How To Build Self Confidence: An Interview With Toni Redpath


“What separates artists from ex-artists is that those who challenge their fears, continue; those who don’t, quit. Each step in the artmaking process puts that issue to the test.”  – David Bayles

In addition to this wonderful interview of Toni Redpath by Dance Teachers Academy Podcasts, we thought we would throw in a few extra notes for our dancers – whether a beginner who is learning how to present themselves, or an experienced dancer struggling with their confidence.

When you see your role model doing what you wish you could, you have three options on how to view that person in relation to yourself:

  1. The most popular reaction is, “I’ll never be able to do that!” This view provides low sense of capability for yourself and an untouchable and unattainable talent toward your role model. This viewpoint provides nothing but paralysis and harmful self-criticism.
  2. Looking at the role model and saying “I’m better than him/her, he/she just doesn’t know it yet.” This fist-shaking view provides a superiority complex bred of insecurity for you, and dismissal of true value and skill of your role model. While this viewpoint does not lack confidence that is needed to be successful, you will likely feel above learning the building blocks of skills that will allow you to be technically correct in dance. This can cause you to have the reputation of a know-it-all with, realistically, very little knowledge.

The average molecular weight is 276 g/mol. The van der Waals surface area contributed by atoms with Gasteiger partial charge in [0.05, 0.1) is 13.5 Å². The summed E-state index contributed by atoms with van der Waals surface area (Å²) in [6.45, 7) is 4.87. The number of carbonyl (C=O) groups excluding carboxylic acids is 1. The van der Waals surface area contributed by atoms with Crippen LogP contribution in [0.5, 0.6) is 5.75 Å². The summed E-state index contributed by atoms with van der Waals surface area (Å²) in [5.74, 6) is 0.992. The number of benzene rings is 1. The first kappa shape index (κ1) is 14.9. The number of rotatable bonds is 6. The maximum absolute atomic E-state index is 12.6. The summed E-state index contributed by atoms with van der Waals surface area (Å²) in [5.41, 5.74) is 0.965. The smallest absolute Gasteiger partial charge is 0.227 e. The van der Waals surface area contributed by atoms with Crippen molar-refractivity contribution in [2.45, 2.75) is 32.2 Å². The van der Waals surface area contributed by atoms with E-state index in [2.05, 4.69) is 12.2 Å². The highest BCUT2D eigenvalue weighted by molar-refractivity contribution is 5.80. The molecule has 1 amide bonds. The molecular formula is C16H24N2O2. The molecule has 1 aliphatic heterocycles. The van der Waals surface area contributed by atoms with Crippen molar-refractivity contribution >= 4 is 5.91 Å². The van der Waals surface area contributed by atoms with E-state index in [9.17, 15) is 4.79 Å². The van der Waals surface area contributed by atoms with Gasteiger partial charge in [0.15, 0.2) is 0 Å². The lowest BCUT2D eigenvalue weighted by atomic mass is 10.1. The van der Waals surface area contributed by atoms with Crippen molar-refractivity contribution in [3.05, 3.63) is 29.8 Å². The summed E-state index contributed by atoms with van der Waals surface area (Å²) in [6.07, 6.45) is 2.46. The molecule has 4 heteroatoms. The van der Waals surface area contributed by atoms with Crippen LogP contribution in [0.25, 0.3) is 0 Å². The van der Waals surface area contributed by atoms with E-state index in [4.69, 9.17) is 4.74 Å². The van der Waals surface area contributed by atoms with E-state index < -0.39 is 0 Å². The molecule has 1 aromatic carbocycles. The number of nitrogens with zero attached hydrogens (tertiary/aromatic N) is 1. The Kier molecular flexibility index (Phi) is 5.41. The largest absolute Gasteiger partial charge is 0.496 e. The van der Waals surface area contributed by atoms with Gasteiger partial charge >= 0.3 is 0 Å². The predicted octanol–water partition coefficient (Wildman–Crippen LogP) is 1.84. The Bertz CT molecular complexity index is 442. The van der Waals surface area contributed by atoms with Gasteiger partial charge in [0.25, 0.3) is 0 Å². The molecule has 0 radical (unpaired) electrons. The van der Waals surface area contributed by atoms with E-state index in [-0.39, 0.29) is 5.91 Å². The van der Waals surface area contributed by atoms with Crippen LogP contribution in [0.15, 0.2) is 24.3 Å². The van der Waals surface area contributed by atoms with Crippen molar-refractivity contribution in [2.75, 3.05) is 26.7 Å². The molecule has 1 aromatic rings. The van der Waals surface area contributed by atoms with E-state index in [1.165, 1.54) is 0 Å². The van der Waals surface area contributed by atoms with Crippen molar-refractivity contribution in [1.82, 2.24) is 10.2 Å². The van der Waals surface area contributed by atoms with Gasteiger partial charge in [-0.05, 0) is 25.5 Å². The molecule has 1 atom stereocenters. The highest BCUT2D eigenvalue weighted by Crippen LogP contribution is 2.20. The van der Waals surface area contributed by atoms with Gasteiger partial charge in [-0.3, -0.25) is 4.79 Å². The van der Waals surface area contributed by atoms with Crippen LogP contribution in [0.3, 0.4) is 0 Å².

3. The healthiest view, which is “How can I do that?” Not only does it give you an honest view of yourself, of all your successes and your shortcomings, it gives you a realistic goal to meet.

Only with the “How can I do that?” view can you improve. We know, it sounds cheesy. Are you surrounded with knowledgeable, kind people who are honest with you? Do they build you up when you do something correct and offer you solutions when you’re wrong? Do you recognize your mistakes and congratulate yourself on your success?  If you find yourself unable to view yourself as successful, consider what kind of criticism you’re accepting. Be kind to yourself and choose your company carefully. Dancing is supposed to be technically correct, but also FUN!